Take a while to reflect away from the constant bombardment of digital information that flows into and out of our lives every day. Time to change down a gear, intellectually speaking, to something that requires more than a minute or so to read. So much of our online media is dedicated to things that can be done in a minute. According to rankings by Alexa.com, the 10 most popular websites globally are (in order): Yahoo!, Google, YouTube, Windows Live, Microsoft Network, MySpace, Wikipedia, Facebook, Blogger and Orkut. Ten powerful engines for furiously finding, creating, publishing and spinning around the lightweight ideas, images, videos, stories, social chit-chat and trivial bric-a-brac of our digital lives.
I invite you to take time out from the digital noise and read Nicholas Carr’s “Is Google making us stupid?” in The Atlantic magazine — a 15-minute read in print and also available online. Carr wonders if instant access to a stream of just-in-time knowledge bytes is making us lazy readers and therefore lazy and shallow thinkers.
He claims that our brains are becoming less able to concentrate on reading long text pieces, soon becoming bored and hunting for the next link, the next idea. His comment, “Once I was a scuba diver in the sea of words. Now I zip along the surface like a guy on a jet-ski”, paints a visual picture many of us can identify with.
But isn’t it amazing what can be discovered by some energetic swimming around, digital snorkeling if you will. I, for one, often marvel at the excitement of discovering new ideas and connections using the internet — the digital equivalent in a few moments of a day spent in a library.
As Oliver Wendell Holmes Snr observed in 1858, “Every now and then a man’s mind is stretched by a new idea or sensation, and never shrinks back to its former dimensions.” It’s a buzz to seek out things that stretch the mind.
There is, by the way, an interesting link between Carr’s Google article and this famous quote. Holmes’ wisdom was also published in The Atlantic Monthly magazine — though almost exactly 150 years ago, as part of a series of monographs subsequently compiled into a book titled The Autocrat of the Breakfast Table.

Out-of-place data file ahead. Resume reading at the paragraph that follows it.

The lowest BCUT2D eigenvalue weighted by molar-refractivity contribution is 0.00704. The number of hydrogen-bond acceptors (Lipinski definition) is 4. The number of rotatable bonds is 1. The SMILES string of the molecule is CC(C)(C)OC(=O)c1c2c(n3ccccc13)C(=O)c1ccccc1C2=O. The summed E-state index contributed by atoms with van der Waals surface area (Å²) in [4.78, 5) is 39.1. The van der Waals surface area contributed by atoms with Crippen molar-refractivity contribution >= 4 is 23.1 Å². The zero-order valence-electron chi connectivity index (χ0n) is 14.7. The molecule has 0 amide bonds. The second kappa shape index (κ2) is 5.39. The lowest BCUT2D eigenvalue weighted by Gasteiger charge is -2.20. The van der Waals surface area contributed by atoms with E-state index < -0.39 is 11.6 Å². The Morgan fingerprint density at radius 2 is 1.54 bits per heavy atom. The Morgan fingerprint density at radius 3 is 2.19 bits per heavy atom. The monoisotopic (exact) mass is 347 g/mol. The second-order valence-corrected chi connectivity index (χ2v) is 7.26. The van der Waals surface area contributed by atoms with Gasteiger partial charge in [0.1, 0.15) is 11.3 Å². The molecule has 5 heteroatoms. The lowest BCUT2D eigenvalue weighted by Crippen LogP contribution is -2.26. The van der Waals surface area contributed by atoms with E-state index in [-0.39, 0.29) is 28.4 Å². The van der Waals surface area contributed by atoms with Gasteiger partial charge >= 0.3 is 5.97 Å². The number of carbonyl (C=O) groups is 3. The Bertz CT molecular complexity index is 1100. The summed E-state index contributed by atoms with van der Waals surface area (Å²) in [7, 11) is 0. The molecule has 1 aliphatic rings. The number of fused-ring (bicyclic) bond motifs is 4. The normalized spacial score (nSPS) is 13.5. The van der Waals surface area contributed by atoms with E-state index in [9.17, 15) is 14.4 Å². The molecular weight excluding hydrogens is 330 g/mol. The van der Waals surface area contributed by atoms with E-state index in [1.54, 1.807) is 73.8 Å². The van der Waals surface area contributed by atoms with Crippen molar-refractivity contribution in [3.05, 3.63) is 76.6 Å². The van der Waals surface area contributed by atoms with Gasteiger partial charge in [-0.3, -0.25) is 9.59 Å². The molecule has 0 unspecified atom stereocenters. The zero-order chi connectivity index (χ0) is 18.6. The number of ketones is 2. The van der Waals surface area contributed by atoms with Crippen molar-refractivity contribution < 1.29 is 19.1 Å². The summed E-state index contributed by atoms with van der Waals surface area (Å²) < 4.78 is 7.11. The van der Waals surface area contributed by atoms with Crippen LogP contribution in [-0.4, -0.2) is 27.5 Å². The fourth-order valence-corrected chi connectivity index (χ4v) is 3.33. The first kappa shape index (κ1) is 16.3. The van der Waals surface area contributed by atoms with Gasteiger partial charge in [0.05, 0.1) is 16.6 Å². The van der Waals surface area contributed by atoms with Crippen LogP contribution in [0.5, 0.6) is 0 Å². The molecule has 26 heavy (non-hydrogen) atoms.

In 1858 philosophers enthused at the way a new idea could expand one’s intellectual horizons. By 2008 there are so many new ideas, so easily found, that our minds are overstretched and overwhelmed by them!
Here’s a question to ponder. Is the consuming of fast facts from the internet without intellectual effort messing with our heads, in the same way that consuming fast food without having to cook it is messing with our waistlines?
Obesity is a real health issue. Many of us appear to have lost a sense of practical wisdom about biological and nutritional realities. Surplus energy intake is stored as fat. Some foods are better than others, indeed some will insidiously shorten your life. Walk when you can. Take the stairs, not the lift — it may not be necessary, but it is good for you.
Are we now starting to see the need to develop practical wisdom regarding the impact of the internet on our brains? Too many RSS feeds just clog up your thinking.
Some sources and stories are better than others, indeed some will insidiously warp your personality. Popular does not necessarily mean factual, good or right. Exercise your critical faculties — it may not be necessary, but it builds wisdom.
Yet, how are our minds stretched by the internet? Deeply or in a shallow manner? Are we clogging our minds with shallow ephemera and social networking, while we upload our deep knowledge to the internet and with it our practical, dirt under the fingernails wisdom?
University lecturers frequently comment with dismay about the digital generation’s scant disregard for deep learning. Why bother memorising when you can just Google knowledge when you need it?
Are we now happy with shallow brains — knowing that we can go deep on demand, by plugging ourselves into the cloud?
In their book The Attention Economy, Tom Davenport and John Beck popularised the notion that we now live in an age of information overload, where our most scarce resource is our ability to pay attention — to focus, concentrate and think — rather than just consume and interact with information.
Knowing what you should pay attention to is the essence of judgment and wisdom in both our physical and digital lives. Perhaps ‘diving deep’ into the colder waters of offline knowledge, savoured on paper, memorised and discussed with face-to-face people, is good for the brain in the same way that good food and regular exercise are good for our bodies.
Dr Steve Hodgkinson is research director, public sector for Ovum in Melbourne.
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